I have recently had two 60 min. sessions of pulsed electromagnetic therapy at my doctor's office using the MG-Pro device. There seems to be a fair amount of positive research for this therapy showing beneficial results for a wide variety of physical conditions ranging from muscle injury and osteoporosis to Alzheimer's and depression. I am personally very cautious in accepting and implementing newfangled treatments/supplements based merely on anecdotal accounts, but in this case there does appear to be research which supports the therapy. Unfortunately, there seems to be a lack of reputable information regarding the therapy and actual mechanism by which it produces beneficial results.
My own personal experience has not been overwhelmingly convincing at this point. I am relatively young and healthy which provides fewer areas where I might see improvment. My initial assessment post treatment was an improved sense of well-being, the perception of a higher energy level which lasted a few days, and the impression that my mind felt clearer. These are all very general results that are highly subject to placebo effect. I am also watching an injured rotator cuff for signs of improvement but to this point still have not seen a significant improvement, granted after two treatments I don't expect healing for that type of condition.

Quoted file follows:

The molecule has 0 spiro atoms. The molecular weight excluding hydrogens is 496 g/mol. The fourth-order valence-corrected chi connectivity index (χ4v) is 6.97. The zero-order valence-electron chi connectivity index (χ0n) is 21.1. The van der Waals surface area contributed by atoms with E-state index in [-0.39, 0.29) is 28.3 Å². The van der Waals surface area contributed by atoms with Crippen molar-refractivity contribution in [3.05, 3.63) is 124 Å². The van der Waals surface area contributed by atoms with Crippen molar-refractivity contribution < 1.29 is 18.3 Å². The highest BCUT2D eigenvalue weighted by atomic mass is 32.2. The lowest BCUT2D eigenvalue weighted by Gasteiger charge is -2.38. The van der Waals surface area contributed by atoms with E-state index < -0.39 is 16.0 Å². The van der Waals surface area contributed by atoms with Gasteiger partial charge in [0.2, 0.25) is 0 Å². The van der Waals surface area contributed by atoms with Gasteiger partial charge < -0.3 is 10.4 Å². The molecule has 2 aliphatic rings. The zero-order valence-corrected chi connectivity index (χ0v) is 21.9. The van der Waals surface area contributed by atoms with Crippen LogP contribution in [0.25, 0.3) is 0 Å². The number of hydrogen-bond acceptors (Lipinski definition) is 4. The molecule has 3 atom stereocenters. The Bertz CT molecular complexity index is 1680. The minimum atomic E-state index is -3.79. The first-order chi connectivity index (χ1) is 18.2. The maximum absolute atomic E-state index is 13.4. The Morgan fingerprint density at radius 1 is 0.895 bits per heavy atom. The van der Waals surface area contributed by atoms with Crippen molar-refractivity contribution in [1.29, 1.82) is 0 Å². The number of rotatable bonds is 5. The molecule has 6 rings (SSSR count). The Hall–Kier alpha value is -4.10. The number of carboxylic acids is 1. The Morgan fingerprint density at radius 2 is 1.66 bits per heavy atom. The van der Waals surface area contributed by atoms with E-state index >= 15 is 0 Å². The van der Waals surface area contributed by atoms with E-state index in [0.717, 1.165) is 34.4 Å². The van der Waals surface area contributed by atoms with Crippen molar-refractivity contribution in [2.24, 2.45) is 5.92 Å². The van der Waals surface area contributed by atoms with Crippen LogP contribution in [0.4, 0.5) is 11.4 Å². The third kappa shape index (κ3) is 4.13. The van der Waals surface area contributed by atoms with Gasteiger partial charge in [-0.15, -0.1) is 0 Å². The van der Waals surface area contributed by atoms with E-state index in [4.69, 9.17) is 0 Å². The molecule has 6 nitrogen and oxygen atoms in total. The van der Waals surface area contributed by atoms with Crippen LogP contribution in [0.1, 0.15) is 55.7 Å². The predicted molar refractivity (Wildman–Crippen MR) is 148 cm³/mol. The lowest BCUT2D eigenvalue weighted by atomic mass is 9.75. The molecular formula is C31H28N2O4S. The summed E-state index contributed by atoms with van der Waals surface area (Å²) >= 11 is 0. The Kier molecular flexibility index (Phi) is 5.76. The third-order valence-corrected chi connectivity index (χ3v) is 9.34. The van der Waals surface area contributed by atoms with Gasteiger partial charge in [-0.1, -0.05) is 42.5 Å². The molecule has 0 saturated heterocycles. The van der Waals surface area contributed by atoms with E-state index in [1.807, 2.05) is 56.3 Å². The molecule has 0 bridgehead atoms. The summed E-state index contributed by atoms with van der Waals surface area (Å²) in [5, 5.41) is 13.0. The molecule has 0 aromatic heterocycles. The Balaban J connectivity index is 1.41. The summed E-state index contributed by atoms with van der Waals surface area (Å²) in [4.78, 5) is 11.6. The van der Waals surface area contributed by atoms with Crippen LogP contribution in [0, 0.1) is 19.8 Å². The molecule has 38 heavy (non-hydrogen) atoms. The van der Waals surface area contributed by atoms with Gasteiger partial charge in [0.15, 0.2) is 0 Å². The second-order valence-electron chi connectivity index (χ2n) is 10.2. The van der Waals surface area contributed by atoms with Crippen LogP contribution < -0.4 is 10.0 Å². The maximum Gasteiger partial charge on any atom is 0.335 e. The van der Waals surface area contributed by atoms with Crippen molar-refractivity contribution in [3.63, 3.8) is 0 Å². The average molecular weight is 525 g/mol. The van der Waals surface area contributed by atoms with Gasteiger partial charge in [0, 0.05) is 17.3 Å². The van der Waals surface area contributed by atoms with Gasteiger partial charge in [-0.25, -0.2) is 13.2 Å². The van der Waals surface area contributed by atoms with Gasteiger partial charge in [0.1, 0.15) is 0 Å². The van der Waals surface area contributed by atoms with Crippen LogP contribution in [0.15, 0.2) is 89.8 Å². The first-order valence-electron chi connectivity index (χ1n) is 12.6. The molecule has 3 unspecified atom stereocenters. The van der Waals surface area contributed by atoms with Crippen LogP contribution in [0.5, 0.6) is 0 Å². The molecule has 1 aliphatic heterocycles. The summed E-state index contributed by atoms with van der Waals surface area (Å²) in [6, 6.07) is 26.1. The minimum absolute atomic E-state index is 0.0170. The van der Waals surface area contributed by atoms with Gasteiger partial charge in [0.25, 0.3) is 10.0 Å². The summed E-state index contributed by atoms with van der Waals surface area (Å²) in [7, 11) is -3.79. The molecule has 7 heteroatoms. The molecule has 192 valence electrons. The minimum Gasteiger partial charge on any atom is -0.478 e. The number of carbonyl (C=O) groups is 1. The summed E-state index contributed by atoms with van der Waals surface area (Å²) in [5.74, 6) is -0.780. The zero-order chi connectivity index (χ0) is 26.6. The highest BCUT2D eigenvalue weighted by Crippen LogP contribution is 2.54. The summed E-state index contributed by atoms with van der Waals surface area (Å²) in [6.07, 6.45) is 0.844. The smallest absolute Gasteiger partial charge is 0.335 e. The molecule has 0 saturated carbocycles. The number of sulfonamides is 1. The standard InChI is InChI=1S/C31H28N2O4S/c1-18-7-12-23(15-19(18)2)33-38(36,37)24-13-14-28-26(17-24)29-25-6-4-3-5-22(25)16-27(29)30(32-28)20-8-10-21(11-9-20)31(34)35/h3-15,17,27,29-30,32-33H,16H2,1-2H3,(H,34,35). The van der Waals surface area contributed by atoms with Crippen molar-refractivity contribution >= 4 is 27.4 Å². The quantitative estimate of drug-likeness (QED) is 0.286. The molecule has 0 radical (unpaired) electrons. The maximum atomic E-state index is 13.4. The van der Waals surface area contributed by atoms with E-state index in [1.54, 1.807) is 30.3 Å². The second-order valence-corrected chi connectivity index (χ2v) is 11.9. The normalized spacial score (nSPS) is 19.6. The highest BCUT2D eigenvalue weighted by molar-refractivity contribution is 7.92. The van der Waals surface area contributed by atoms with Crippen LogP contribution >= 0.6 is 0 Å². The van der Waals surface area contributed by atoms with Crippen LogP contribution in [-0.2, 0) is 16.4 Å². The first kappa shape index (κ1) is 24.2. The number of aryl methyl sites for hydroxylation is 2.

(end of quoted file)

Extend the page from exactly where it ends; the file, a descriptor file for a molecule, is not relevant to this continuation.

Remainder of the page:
The Lancet, Volume 323, Issue 8379, Pages 695 - 698, 31 March 1984
PULSED ELECTROMAGNETIC FIELD THERAPY OF PERSISTENT ROTATOR CUFF TENDINITIS
The value of pulsed electromagnetic fields (PEMF) for the treatment of persistent rotator cuff tendinitis was tested in a double-blind controlled study in 29 patients whose symptoms were refractory to steroid injection and other conventional conservative measures. The treated group (15 patients) had a significant benefit compared with the control group (14 patients) during the first 4 weeks of the study, when the control group received a placebo. In the second 4 weeks, when all patients were on active coils, no significant differences were noted between the groups. This lack of difference persisted over the third phase, when neither group received any treatment for 8 weeks. At the end of the study 19 (65%) of the 29 patients were symptomless and 5 others much improved. PEMF therapy may thus be useful in the treatment of severe and persistent rotator cuff and possibly other chronic tendon lesions.
Here is a link to a website which summarizes a wide range of research that has been conducted used pulsed electromagnetic therapy.
I am looking for other people's experiences, views, and understanding of this therapy.